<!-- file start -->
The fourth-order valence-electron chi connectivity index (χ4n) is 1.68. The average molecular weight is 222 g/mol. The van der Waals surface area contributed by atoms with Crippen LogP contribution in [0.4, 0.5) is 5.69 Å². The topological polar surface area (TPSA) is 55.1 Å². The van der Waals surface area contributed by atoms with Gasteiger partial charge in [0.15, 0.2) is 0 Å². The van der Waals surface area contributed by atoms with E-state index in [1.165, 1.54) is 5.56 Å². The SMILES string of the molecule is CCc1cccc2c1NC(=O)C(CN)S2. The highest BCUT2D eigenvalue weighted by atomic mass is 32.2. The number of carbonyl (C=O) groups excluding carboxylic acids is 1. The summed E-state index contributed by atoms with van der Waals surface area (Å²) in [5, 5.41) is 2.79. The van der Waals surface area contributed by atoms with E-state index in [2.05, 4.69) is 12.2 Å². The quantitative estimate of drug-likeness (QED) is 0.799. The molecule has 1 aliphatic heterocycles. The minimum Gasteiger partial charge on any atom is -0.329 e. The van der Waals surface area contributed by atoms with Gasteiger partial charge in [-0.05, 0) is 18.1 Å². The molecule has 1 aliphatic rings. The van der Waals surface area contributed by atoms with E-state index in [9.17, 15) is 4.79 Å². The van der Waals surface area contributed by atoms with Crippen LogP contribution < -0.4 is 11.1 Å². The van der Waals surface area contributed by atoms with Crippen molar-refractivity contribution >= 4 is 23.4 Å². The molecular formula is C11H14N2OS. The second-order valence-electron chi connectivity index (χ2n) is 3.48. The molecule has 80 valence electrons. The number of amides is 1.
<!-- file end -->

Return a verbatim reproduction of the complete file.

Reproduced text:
The fourth-order valence-electron chi connectivity index (χ4n) is 1.68. The average molecular weight is 222 g/mol. The van der Waals surface area contributed by atoms with Crippen LogP contribution in [0.4, 0.5) is 5.69 Å². The topological polar surface area (TPSA) is 55.1 Å². The van der Waals surface area contributed by atoms with Gasteiger partial charge in [0.15, 0.2) is 0 Å². The van der Waals surface area contributed by atoms with E-state index in [1.165, 1.54) is 5.56 Å². The SMILES string of the molecule is CCc1cccc2c1NC(=O)C(CN)S2. The highest BCUT2D eigenvalue weighted by atomic mass is 32.2. The number of carbonyl (C=O) groups excluding carboxylic acids is 1. The summed E-state index contributed by atoms with van der Waals surface area (Å²) in [5, 5.41) is 2.79. The van der Waals surface area contributed by atoms with E-state index in [2.05, 4.69) is 12.2 Å². The quantitative estimate of drug-likeness (QED) is 0.799. The molecule has 1 aliphatic heterocycles. The minimum Gasteiger partial charge on any atom is -0.329 e. The van der Waals surface area contributed by atoms with Gasteiger partial charge in [-0.05, 0) is 18.1 Å². The molecule has 1 aliphatic rings. The van der Waals surface area contributed by atoms with E-state index in [9.17, 15) is 4.79 Å². The van der Waals surface area contributed by atoms with Crippen LogP contribution < -0.4 is 11.1 Å². The van der Waals surface area contributed by atoms with Crippen molar-refractivity contribution >= 4 is 23.4 Å². The molecular formula is C11H14N2OS. The second-order valence-electron chi connectivity index (χ2n) is 3.48. The molecule has 80 valence electrons. The number of amides is 1.